It’s a Friday night. You’re sitting around a table in someone’s kitchen, drinking vodka out of a Deloitte promo mug. To disguise the uncomfortable atmosphere, you play ‘Never Have I Ever.’ It gets to one of the women, and they proudly announce ‘Never have I ever…masturbated.’
You look at the men, who scoff at the mere idea of never having masturbated, and drink their beer (grr man steak etc) in conformation that they’ve all familiar with the wanking. Your eyes meet the other women at the table, sharing a questioning, pleading glance. Are you going to drink? Will you finally, publically, approach the subject that yes, women wank and it’s no big deal?
Nope. You all leave your drinks sitting there, in silent shame. “What? You must have wanked before?!” the men cry, met with choruses of “Oh no I er just don’t know how um and also gross, but mostly weird right? Anyone want to call a cab?” And thus, the night ends, each woman feeling slightly more unsettled about the reality of their top secret self lovin’.
Being sexual, as a woman, can be a minefield. Try navigating the fine line that society expects you to walk, somehow trying to decode your sexual desires in a world that is constantly attempting to have its own say on it. The overarching narrative is: men get to be openly sexual, women don’t. If women are sexual beyond the control of a man (because of course, sexist narratives deal mainly in the heteronormative), then they’re a slut. Religions and cultures are imbued with a sense of shame towards female sexuality, and sex education rarely approaches discussing sex for pleasure; it’s mostly just how to avoid getting Chlamydia and dying. In our sexist, heteronormative world, we’re constantly told that our sexuality, our bodies, our pleasure, should be for the gratification of men. To do something so transgressive as to give yourself an orgasm without a man, is considered disgusting.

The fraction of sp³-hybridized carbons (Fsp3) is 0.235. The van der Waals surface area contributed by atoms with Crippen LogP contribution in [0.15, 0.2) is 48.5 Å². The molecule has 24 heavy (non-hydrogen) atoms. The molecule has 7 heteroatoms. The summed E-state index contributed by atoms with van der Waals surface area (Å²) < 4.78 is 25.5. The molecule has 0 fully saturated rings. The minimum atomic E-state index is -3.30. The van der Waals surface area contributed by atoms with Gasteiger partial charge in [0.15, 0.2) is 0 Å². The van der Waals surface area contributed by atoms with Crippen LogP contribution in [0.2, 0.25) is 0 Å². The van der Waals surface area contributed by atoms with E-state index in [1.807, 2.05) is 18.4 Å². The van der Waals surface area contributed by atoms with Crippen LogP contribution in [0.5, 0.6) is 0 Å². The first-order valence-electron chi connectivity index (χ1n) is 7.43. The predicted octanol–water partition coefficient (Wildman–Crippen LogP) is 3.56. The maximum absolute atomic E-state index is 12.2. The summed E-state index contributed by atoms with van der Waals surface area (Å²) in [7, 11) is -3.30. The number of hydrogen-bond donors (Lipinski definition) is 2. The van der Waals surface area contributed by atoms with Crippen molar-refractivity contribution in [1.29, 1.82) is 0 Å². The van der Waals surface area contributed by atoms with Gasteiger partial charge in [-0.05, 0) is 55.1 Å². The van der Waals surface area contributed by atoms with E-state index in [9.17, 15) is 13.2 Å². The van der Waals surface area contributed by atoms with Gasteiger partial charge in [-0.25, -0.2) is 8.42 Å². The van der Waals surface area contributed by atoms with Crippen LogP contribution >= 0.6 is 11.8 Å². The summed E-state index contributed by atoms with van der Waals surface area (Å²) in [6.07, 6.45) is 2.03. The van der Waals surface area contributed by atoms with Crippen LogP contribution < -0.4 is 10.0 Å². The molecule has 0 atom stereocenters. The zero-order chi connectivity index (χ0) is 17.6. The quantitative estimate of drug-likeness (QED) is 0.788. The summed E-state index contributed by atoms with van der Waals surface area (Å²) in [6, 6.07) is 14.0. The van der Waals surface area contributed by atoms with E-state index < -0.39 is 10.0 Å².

Try navigating the fine line that society expects you to walk, somehow trying to decode your sexual desires in a world that is constantly attempting to have its own say on it.
After talking to different people, it became clear boys and girls at a young age have widely varying experiences. “At school people would hand around hard drives with a mixture of TV series, films, and porn on them,” a male friend told me. “The idea of wanking and watching porn was completely normal.” He estimates that masturbation became a regular part of the conversation around 13, and that “there wasn’t any shame in not wanking – it’s just that everyone did, and was very open about it.” Others have told me that admitting you didn’t wank as a young guy would lead to ridicule. Compare that to the all-girls school I went to – mention masturbation and you would have been considered weird, disgusting, and probably a lesbian (ew). One anonymous survey respondent commented, “I remember being 16 and feeling like it’d be the worst thing in the world if anyone found out I masturbated. Seemed at that time we all knew guys did, but girls just didn’t (I thought I was one of the only ones). It’s only really been in the last few years I’ve talked about it with girl friends (at 30 y/o).”